Avobenzone: What Do You Need To Know About Avobenzone Before You Use It? - The Dermatology Review

Avobenzone: What Do You Need To Know About Avobenzone Before You Use It?

ARTICLE

07.26.21 AD DISCLOSURE

What is Avobenzone?

One of the more effective ways to take care of your skin’s health and maintain a youthful appearance is to protect it from the sun. Sunscreens are the most effective way to do this. There are two types of sunscreen, chemical and physical. Physical sunscreens such as zinc oxide often congest your skin and reduce the lasting power of make-up. This is where chemical sunscreens have become useful. One of these chemical sunscreens is avobenzone. 

Avobenzone works by absorbing UV rays protecting the skin from severe sunburns and melanoma and helps to shield the skin from damage to healthy skin cells and collagen. Like most sunscreens, avobenzone works by absorbing the UV rays and converting them to an energy that is less damaging to the skin, heat. Avobenzone and similar ingredients are often called chemical sunscreens, they can also be called organic sunscreens. 

Avobenzone is highly effective at protecting the skin against UVA rays; however, it does break down rapidly when it is exposed to the sun, usually 50-90% in an hour of UV exposure. This breakdown is minimized by the addition of stabilizers such as octocrylene. Most chemical sunscreen formulations will include more than one sunscreen ingredient. This is due to both improving the spectrum of the sunscreen and helping to stabilize its effectiveness. 

 

Avobenzone

the good: Protects the skin from UV rays and damage to healthy skin cells and collagen.

the not so good: Is often formulated with other chemical sunscreens that have been linked with coral reef bleaching. However, there are formulations that are reef-friendly that contain avobenzone.

Who is it for? All skin types except those that have an identified allergy to it.

Synergetic ingredients: Works well with most ingredients

Keep an eye on: More research on the environmental impact of avobenzone.

How to Use Avobenzone

When applying a sunscreen that contains avobenzone, be sure to read all instructions and warnings. While this product is generally safe to use on many areas of the body, you should be cautious and avoid getting the lotion into your eyes or mouth.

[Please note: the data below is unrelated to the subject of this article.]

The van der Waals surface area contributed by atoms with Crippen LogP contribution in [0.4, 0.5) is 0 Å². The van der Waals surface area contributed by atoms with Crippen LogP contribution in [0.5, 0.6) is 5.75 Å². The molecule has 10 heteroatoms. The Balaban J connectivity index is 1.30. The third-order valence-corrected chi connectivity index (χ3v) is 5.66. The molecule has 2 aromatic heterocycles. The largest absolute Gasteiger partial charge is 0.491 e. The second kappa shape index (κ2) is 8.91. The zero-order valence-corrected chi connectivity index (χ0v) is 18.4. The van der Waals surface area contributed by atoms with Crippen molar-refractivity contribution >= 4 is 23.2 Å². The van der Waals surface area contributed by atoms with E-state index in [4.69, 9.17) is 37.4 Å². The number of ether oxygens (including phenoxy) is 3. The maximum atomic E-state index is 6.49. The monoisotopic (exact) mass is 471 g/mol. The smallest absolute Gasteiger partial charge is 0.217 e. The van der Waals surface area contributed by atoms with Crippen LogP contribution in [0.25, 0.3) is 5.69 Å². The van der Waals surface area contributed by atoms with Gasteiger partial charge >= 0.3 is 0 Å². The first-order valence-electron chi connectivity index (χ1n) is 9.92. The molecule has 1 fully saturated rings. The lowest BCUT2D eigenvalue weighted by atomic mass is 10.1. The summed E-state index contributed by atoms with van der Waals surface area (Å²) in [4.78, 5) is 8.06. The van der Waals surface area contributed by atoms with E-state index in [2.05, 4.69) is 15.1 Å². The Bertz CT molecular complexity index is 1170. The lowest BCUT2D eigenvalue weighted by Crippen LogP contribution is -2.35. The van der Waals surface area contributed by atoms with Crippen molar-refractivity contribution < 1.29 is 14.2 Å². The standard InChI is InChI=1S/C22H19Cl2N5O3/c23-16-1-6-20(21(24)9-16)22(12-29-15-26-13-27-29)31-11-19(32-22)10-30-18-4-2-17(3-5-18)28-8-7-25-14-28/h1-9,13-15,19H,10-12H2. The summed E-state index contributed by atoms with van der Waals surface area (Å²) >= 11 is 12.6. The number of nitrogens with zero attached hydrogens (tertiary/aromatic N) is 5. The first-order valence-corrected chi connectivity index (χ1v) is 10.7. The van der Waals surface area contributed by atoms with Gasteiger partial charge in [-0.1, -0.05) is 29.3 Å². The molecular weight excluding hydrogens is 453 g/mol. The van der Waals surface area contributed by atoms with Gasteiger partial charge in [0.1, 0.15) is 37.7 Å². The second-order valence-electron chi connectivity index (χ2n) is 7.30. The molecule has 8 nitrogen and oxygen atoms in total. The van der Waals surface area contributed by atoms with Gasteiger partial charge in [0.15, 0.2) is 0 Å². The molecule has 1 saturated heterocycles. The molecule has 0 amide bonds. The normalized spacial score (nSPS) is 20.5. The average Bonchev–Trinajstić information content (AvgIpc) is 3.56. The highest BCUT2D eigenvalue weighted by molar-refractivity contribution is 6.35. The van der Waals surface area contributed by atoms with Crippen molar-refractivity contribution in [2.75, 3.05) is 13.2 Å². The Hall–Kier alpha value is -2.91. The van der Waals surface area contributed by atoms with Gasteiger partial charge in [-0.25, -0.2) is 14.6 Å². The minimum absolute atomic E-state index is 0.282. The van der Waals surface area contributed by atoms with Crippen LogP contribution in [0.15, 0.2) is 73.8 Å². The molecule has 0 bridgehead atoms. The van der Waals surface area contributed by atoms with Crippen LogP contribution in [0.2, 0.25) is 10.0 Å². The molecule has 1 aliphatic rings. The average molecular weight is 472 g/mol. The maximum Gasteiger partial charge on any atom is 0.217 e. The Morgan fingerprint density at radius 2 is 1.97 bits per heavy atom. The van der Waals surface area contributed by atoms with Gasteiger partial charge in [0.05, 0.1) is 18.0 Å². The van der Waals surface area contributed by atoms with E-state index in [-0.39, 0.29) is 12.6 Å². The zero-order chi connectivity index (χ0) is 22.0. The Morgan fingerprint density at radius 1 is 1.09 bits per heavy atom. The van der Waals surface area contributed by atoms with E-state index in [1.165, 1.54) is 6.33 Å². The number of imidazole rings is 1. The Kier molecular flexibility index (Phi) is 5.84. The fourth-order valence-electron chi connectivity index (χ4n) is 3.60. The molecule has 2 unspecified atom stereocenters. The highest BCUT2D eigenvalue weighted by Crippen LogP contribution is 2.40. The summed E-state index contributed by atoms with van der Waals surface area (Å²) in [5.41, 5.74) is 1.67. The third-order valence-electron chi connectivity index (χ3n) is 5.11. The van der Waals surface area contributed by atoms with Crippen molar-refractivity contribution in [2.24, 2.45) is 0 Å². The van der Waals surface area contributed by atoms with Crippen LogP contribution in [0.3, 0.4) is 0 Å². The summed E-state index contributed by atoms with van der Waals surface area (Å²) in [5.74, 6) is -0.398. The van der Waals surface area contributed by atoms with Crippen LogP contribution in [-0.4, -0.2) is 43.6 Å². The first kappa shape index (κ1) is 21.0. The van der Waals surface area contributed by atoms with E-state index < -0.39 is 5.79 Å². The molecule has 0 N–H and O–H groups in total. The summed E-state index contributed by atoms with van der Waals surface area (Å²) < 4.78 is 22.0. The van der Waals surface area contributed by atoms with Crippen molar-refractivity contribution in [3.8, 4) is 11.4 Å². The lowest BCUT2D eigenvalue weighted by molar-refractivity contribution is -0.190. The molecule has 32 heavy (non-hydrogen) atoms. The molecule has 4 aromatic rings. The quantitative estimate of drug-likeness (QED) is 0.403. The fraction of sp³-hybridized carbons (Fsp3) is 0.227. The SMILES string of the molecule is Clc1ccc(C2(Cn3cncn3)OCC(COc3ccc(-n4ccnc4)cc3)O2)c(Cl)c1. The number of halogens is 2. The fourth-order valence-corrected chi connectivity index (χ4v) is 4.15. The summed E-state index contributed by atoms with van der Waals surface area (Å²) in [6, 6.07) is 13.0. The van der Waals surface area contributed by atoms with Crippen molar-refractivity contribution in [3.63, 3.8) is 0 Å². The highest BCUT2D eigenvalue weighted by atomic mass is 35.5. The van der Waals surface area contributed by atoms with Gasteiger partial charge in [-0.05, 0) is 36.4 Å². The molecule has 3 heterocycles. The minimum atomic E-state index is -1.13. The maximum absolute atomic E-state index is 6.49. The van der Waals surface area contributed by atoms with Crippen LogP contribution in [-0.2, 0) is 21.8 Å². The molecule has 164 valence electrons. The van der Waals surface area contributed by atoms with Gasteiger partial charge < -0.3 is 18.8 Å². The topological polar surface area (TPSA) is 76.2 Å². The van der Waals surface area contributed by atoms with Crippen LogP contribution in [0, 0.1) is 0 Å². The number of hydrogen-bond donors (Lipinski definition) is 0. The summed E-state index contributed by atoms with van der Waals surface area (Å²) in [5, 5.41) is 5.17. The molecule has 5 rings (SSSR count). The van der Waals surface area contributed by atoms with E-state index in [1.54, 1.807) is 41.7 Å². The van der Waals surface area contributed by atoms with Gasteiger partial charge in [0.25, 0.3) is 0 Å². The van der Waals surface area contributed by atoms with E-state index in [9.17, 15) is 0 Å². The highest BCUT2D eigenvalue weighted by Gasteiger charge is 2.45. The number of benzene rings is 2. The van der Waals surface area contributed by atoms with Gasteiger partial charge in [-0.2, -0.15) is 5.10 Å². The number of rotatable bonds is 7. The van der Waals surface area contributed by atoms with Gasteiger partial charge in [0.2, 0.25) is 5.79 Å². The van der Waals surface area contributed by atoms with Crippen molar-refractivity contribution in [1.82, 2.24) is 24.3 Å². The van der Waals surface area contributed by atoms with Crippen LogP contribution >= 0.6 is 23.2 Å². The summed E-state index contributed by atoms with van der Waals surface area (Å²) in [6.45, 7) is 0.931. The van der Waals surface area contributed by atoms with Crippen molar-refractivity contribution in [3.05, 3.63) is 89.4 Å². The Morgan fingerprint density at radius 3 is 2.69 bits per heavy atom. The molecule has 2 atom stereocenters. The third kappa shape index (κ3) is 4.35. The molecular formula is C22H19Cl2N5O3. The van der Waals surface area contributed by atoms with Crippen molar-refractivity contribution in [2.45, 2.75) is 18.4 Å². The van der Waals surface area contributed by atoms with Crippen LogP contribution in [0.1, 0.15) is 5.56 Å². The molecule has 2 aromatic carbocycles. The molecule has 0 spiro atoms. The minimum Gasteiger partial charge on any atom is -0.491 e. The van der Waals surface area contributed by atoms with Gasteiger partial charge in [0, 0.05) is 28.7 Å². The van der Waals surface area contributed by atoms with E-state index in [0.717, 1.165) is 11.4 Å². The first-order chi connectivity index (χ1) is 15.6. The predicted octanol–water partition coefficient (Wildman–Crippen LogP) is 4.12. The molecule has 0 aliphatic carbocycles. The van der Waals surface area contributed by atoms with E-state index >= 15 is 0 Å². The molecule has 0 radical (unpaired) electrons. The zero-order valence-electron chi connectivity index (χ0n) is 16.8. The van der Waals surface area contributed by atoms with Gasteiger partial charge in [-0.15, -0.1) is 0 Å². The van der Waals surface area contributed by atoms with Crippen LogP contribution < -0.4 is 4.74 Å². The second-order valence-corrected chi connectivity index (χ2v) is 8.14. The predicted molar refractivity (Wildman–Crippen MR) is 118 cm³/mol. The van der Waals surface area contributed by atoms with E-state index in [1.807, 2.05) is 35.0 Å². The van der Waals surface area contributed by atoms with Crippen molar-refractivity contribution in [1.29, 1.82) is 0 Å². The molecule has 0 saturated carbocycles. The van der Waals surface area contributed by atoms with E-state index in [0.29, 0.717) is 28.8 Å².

Since avobenzone isn’t waterproof, you should reapply the sunscreen if you sweat heavily or go swimming. If you plan on staying in the sun for a long time, you should also reapply after two to three hours.  Do not apply creams with avobenzone to broken or irritated skin, as the ingredient can exacerbate the irritation.

Contrary to popular belief, SPF 30 doesn’t provide double protection compared to SPF 15. Instead, SPF 15 allows 1 in every 15 harmful rays to reach your skin, SPF 30 lets in 1 in every 30, and SPF 50 lets in 1 in 50 rays. Thus, SPF 15 provides 93% protection, SPF 30 provides 97%, and SPF 50 provides 98% protection. 

Chemical Sunscreen vs. Physical Sunscreen

There are two categories of sunscreens on the market, one is physical, and one is chemical. Avobenzone falls into the chemical-based sunscreen category. However, it is essential to understand the difference when determining which product is for you. 

 

Physical sunscreens

Physical sunscreens work by absorbing the UV rays from the sun and transferring it into heat. Physical sunscreens are often described as working by relfecting the UV rays from the skin. This isn’t technically true, while physical sunscreens do reflect UV rays, they only reflect about 10% of the rays. The rest of the UV rays are absorbed and converted into heat, exactly like chemical sunscreens. The heat that is produced from this action is negligible and doesn’t damage the skin. 

These types of formulations rely on the use of ingredients such as zinc oxide and titanium dioxide to provide this protection. Physical sunscreens create a barrier between the skin and the sun and aren’t absorbed into the skin. They are generally broad-spectrum, meaning that they protect against both UVA and UVB rays. 

As physical sunscreens are designed to sit on top of the skin, they will often leave a whitecast on the skin when used correctly.